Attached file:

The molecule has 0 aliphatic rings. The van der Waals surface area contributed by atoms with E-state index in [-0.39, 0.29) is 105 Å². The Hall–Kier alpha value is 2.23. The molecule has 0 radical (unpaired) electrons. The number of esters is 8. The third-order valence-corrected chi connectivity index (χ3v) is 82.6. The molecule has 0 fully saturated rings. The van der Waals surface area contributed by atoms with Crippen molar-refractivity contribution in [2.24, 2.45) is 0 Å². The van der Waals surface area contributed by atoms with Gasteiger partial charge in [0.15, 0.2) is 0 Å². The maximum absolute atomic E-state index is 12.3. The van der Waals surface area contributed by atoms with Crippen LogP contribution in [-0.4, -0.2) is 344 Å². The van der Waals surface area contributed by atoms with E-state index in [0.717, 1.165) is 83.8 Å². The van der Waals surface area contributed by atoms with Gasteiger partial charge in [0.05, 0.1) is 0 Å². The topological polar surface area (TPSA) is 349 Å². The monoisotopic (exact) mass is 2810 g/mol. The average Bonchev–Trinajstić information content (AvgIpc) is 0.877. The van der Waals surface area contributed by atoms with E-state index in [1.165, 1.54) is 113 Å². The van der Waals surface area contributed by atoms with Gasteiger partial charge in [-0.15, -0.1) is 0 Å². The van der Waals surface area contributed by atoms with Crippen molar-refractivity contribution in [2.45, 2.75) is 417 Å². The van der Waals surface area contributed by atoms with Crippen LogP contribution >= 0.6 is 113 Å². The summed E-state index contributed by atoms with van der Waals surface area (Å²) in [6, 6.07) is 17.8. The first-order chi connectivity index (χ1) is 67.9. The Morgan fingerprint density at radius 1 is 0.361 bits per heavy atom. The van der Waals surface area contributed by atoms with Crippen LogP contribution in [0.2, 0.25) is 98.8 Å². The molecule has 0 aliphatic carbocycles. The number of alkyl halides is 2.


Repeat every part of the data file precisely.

The molecule has 0 aliphatic rings. The van der Waals surface area contributed by atoms with E-state index in [-0.39, 0.29) is 105 Å². The Hall–Kier alpha value is 2.23. The molecule has 0 radical (unpaired) electrons. The number of esters is 8. The third-order valence-corrected chi connectivity index (χ3v) is 82.6. The molecule has 0 fully saturated rings. The van der Waals surface area contributed by atoms with Crippen molar-refractivity contribution in [2.24, 2.45) is 0 Å². The van der Waals surface area contributed by atoms with Gasteiger partial charge in [0.15, 0.2) is 0 Å². The maximum absolute atomic E-state index is 12.3. The van der Waals surface area contributed by atoms with Crippen LogP contribution in [-0.4, -0.2) is 344 Å². The van der Waals surface area contributed by atoms with E-state index in [0.717, 1.165) is 83.8 Å². The van der Waals surface area contributed by atoms with Gasteiger partial charge in [0.05, 0.1) is 0 Å². The topological polar surface area (TPSA) is 349 Å². The monoisotopic (exact) mass is 2810 g/mol. The average Bonchev–Trinajstić information content (AvgIpc) is 0.877. The van der Waals surface area contributed by atoms with E-state index in [1.165, 1.54) is 113 Å². The van der Waals surface area contributed by atoms with Gasteiger partial charge in [-0.15, -0.1) is 0 Å². The van der Waals surface area contributed by atoms with Crippen molar-refractivity contribution in [2.45, 2.75) is 417 Å². The van der Waals surface area contributed by atoms with Crippen LogP contribution >= 0.6 is 113 Å². The summed E-state index contributed by atoms with van der Waals surface area (Å²) in [6, 6.07) is 17.8. The first-order chi connectivity index (χ1) is 67.9. The Morgan fingerprint density at radius 1 is 0.361 bits per heavy atom. The van der Waals surface area contributed by atoms with Crippen LogP contribution in [0.2, 0.25) is 98.8 Å². The molecule has 0 aliphatic carbocycles. The number of alkyl halides is 2.